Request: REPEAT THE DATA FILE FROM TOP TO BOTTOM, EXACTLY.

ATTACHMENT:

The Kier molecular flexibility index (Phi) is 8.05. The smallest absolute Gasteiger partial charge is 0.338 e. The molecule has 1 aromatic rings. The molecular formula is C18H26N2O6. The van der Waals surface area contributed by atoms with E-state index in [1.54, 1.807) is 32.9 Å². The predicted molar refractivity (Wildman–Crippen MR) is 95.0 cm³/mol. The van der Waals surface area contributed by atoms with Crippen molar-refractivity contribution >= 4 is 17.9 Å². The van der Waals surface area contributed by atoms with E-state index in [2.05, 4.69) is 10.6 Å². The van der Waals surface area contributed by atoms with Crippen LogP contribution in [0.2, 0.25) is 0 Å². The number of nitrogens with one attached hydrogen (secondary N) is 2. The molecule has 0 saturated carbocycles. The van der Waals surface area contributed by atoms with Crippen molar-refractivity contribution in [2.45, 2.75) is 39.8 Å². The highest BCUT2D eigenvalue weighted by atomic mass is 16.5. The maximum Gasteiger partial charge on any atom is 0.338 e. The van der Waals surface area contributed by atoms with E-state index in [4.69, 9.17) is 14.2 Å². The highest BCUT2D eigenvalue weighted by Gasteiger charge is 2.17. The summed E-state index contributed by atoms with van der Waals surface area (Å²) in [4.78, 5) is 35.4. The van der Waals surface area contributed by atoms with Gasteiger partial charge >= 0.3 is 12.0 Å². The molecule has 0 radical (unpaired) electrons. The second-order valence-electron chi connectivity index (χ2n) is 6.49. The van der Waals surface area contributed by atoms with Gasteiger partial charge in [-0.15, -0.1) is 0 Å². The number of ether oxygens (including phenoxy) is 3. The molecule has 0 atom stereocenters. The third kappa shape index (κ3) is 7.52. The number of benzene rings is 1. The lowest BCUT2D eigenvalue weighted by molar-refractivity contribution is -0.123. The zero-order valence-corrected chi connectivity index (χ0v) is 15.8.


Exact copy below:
The Kier molecular flexibility index (Phi) is 8.05. The smallest absolute Gasteiger partial charge is 0.338 e. The molecule has 1 aromatic rings. The molecular formula is C18H26N2O6. The van der Waals surface area contributed by atoms with E-state index in [1.54, 1.807) is 32.9 Å². The predicted molar refractivity (Wildman–Crippen MR) is 95.0 cm³/mol. The van der Waals surface area contributed by atoms with Crippen molar-refractivity contribution >= 4 is 17.9 Å². The van der Waals surface area contributed by atoms with E-state index in [2.05, 4.69) is 10.6 Å². The van der Waals surface area contributed by atoms with Crippen LogP contribution in [0.2, 0.25) is 0 Å². The number of nitrogens with one attached hydrogen (secondary N) is 2. The molecule has 0 saturated carbocycles. The van der Waals surface area contributed by atoms with Crippen molar-refractivity contribution in [2.45, 2.75) is 39.8 Å². The highest BCUT2D eigenvalue weighted by atomic mass is 16.5. The maximum Gasteiger partial charge on any atom is 0.338 e. The van der Waals surface area contributed by atoms with E-state index in [4.69, 9.17) is 14.2 Å². The highest BCUT2D eigenvalue weighted by Gasteiger charge is 2.17. The summed E-state index contributed by atoms with van der Waals surface area (Å²) in [4.78, 5) is 35.4. The van der Waals surface area contributed by atoms with Gasteiger partial charge >= 0.3 is 12.0 Å². The molecule has 0 radical (unpaired) electrons. The second-order valence-electron chi connectivity index (χ2n) is 6.49. The van der Waals surface area contributed by atoms with Gasteiger partial charge in [-0.15, -0.1) is 0 Å². The number of ether oxygens (including phenoxy) is 3. The molecule has 0 atom stereocenters. The third kappa shape index (κ3) is 7.52. The number of benzene rings is 1. The lowest BCUT2D eigenvalue weighted by molar-refractivity contribution is -0.123. The zero-order valence-corrected chi connectivity index (χ0v) is 15.8.